• Offer virtual Q&A with country directors/ international staff to get the scoop on what is really happening on the ground
  • Host behind-the-scenes tour of construction site for capital campaign donors

Tip #5: Make it multi-sensory

Level-up your virtual experience by appealing to multiple senses besides sight and sound. How, you wonder?

Here are some ideas participants had in my own training:

  • Partner with a local restaurant to deliver food to guests registered for the virtual experience
  • Partner with a local winery to deliver a bottle of wine to guests registered for the virtual experience
  • Host a cooking class followed by virtual dinner where participants can enjoy a meal and conversation
  • Partner with local market to send ingredients in advance for a cooking class or competition
  • Host “Bingo and Bites” on Facebook that includes take out from local restaurants
  • Host an online game night / trivia night with beer
  • Send participants swag to be used/worn during the virtual event
  • Send participants an item that links everyone to the virtual experience
  • Host a film viewing with food delivery or gift cards
  • Host a virtual scavenger hunt
  • Hosting a walk/run/bike event virtual with activity trackers online

Tip #6: Put your volunteers to work for you

You do not have to be the only person that your supporters connect with. Put your volunteers, board members, alumni, and others to work for you hosting some of these virtual opportunities. This will increase the diversity of perspectives in the virtual event, and ensure that supporters are strengthening their relationship with the organization and not just with one individual.

Here are some ideas participants had in my own training:

  • Invite a key sponsor to host a webinar on a topic of their choice (not only is it a great education opportunity – but it’s valuable exposure for the sponsor!)
  • Have donors host a share peer-to-peer fundraising tips in a virtual training on how to fundraise (true peer-to-peer learning!)
  • Have alumni host session for incoming students
  • Have advisory council members host panels or talks on mission-related topics
  • Have volunteers help create school/craft activities for children during quarantine
  • Have volunteers conduct aspects of the virtual volunteer orientation
  • Have the event planning committee host an event on event planning

Tip #7: Use this time to collaborate – Not update

In a truly participatory virtual experience, no one is sitting there passively looking at others present. Your supporters already have access to passive content on your website, blog, and social media feeds. Use these experiences as a way of harnessing their perspectives, ideas, and insight.

Here are some ideas participants had in my own training:

  • Send updates to board members before a board meeting, and focus the meeting on collective decision-making
  • Revamp the town hall meeting to increase dialogue with participants
  • Hold honest conversations about race, bias, privilege
  • Host panel discussions  and invite questions from participants
  • Host a virtual symposium with interactive dialogue on a mission-related topic
  • Use poll questions in a large virtual gathering to engage participants and collect meaningful data
  • Host a virtual lecture town-hall for donors and ask them to submit questions before hand

Tip #8: Co-create something new

Having the time, talent, and attention of so many people provides an incredible opportunity to create something that did not previously exist. Whether that be music, art, stories, or simple collages of individual contributions, these composites would not have existed if not for the participation of everyone involved.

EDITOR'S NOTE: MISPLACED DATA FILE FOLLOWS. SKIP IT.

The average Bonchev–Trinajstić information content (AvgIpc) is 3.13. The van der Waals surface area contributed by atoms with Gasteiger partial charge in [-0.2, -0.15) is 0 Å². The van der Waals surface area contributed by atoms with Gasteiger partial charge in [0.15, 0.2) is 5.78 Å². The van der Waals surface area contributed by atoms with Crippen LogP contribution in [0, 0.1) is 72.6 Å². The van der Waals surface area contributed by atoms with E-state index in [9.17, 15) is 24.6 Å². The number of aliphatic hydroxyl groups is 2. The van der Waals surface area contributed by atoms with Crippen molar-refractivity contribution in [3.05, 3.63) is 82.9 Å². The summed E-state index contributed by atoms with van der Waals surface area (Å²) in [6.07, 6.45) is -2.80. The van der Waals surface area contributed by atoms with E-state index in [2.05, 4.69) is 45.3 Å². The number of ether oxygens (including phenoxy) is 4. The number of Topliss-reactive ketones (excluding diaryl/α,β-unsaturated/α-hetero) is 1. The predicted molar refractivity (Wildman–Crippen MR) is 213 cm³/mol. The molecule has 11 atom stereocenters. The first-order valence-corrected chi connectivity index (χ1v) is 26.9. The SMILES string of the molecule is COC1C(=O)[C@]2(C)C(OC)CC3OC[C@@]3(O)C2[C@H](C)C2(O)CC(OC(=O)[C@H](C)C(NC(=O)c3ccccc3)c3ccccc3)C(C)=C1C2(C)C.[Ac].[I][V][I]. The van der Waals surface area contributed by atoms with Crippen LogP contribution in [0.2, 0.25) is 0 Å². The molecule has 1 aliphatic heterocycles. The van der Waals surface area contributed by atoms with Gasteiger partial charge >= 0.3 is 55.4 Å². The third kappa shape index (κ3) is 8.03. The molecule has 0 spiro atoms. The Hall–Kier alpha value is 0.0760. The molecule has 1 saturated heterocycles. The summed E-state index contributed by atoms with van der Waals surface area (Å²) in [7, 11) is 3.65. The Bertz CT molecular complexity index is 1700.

Here are some ideas participants had in my own training:

  • Have participants create sounds / play simple instruments that form a collective sound/song in the virtual experience
  • Have participants to submit 6-word stories to be compiled into one large story
  • Host a virtual walk with participants posting photos of their walk to Facebook
  • Have participants submit a selfie of themselves at a prior  event and tag the organization.
  • Invite artists to submit work for a virtual gallery and conduct a launch party showcasing some of the work on Facebook live
  • Provide a repurpose project utilizing something in your house.
  • Create a collage of animals that have been adopted by donors during the lockdown

Tip #9: Celebrate your work and your program participants

These are the people at the heart of your mission and now is a great time to celebrate their achievements.  Many schools and educational nonprofits had great ideas for ways to celebrate their students.

Here are some ideas participants had in my own training:

  • Have donors serve as judges in a virtual contest
  • Have program participants serve as judges in a virtual contest
  • Offer live stream wish reveals
  • Host music competitions
  • Host talent show highlight program participants
  • Host show and tells
  • Host an art show of works submitted by program participants
  • Have donors submit their own stories to be read at virtual storytime
  • Host a virtual anniversary party to celebrate a milestone in your organization’s history

Tip #10: Recognize, thank, and honor those who helped

Virtual experiences are always a great way to show appreciation to the people that make your mission possible. Use these opportunities to honor and recognize these important people in a virtual way.

Here are some ideas participants had in my own training:

  • Do special shout-outs to sponsors, donors, or volunteers on webinars or other educational events
  • Host awards ceremony for program participants
  • Host a virtual volunteer-of the month award ceremony
  • Host a virtual Philanthropy Awards ceremony for donors
  • Host a graduation ceremony where students come to the campus (one at a time) to get their gowns, take a pic, walk the stage, and go home (to be compiled in a video later)
  • Host a virtual alumni spotlight events
  • Host a virtual program completion ceremony
  • Host a virtual program kick-off-ceremony
  • Host a virtual book launch
  • Host a virtual celebrate of funding goals met